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Ok, this isn't a question so much as a discovery. I often see "%" referred to as the "mod" operator, but it isn't really - it is more like a remainder operator, since it gives negative values for negative "dividends."

That's because % *is* defined in Java as the remainder: remainder = a - (a/b)*b If you don't want a negative mod, add the divisor to it when it is negative.

Apparently modulo is defined differently in different languages. In comparing Python with C++, for example, we see the following:

Java was, in many ways, modelled after C/C++ (to entice them to switch to Java).

JavaBeginnersFaq "Yesterday is history, tomorrow is a mystery, and today is a gift; that's why they call it the present." Eleanor Roosevelt

Jeff Albertson
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Quick, what's -1/2?

To summarize (I'm quoting the JSL, because I don't trust my memory:

"Integer division rounds towards 0." (�15.17.2) (So -1/2 is 0, not -1)

"The binary % operator is said to yield the remainder of its operands from an

implied division; the left-hand operand is the dividend and the right-hand operand is the divisor."

"The remainder operation for operands that are integers after binary numeric promotion (�5.6.2) produces a result value such that (a/b)*b+(a%b) is equal to a." (�15.17.3)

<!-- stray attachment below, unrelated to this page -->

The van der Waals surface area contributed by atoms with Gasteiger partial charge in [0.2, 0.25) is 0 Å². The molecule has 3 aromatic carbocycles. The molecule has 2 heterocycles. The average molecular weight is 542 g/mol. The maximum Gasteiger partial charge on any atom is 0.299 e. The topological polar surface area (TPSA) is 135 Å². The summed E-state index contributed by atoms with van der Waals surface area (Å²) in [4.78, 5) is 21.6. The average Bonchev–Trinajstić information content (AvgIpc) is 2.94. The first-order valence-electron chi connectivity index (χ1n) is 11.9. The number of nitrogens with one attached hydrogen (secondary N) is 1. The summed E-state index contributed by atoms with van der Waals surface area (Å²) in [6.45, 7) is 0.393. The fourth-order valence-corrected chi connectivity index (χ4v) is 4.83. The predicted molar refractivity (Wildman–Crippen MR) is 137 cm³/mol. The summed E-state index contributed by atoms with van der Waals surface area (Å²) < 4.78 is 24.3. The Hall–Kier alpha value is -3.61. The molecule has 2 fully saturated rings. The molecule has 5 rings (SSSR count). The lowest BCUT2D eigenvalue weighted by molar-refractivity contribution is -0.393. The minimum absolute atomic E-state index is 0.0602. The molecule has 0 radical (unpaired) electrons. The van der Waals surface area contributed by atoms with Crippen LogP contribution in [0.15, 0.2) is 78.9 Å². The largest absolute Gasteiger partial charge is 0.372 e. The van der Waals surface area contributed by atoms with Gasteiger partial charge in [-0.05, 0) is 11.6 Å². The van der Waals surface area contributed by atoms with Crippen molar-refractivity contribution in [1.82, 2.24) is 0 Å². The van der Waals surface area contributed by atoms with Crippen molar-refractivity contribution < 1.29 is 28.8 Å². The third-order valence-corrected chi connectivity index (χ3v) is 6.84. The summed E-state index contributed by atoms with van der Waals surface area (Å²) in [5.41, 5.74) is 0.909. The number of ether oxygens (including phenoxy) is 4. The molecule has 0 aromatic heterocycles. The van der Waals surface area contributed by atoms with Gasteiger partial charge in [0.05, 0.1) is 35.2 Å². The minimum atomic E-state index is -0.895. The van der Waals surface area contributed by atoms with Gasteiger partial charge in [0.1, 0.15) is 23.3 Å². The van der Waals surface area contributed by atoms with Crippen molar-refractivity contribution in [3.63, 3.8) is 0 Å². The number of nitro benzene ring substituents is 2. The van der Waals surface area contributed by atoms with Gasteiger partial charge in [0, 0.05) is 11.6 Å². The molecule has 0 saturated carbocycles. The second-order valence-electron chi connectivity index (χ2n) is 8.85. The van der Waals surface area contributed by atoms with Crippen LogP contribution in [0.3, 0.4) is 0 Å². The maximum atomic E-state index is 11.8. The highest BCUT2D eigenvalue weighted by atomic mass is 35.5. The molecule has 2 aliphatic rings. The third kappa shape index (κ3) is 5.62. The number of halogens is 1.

Adam Price
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Originally posted by Stuart Goss: Sorry, I see no reason why the number theory modulo operator may not return negative values ...

Commonly, modulo is defined as the remainder in division, but that isn't the formal mathematical definition. In number theory, modulo is defined by the divisibiliy of the difference of two values:

a and b are equal modulo c if |a-b| is divisible by c So to find a mod c, convention has us find the smallest positive b that exists and satisfies the relationship.

-12 mod 10, for instance, asks us to fill in the blank: -12=b (mod x) =>|-12 - b| is divisible by 10, and as small as positively possible and 8, not -2 is the solution. A matter of definition, I suppose, and nothing more, but the convention in math clearly doesn't match the convention in Java.

Originally posted by Marilyn de Queiroz: Apparently modulo is defined differently in different languages. In comparing Python with C++, for example, we see the following:

Java was, in many ways, modelled after C/C++ (to entice them to switch to Java).

I can deal with the C/C++ convention, (and the Java one) but that python output is weird!

Originally posted by Jeff Albrechtsen: Quick, what's -1/2?

To summarize (I'm quoting the JSL, because I don't trust my memory:

"Integer division rounds towards 0." (�15.17.2) (So -1/2 is 0, not -1)

"The binary %

That's good to know.

Thanks for your thoughts, everyone.

-Adam

Adam Price
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Originally posted by Adam Price:

Java was, in many ways, modelled after C/C++ (to entice them to switch to Java).<hr></blockquote>

I can deal with the C/C++ convention, (and the Java one) but that python output is weird!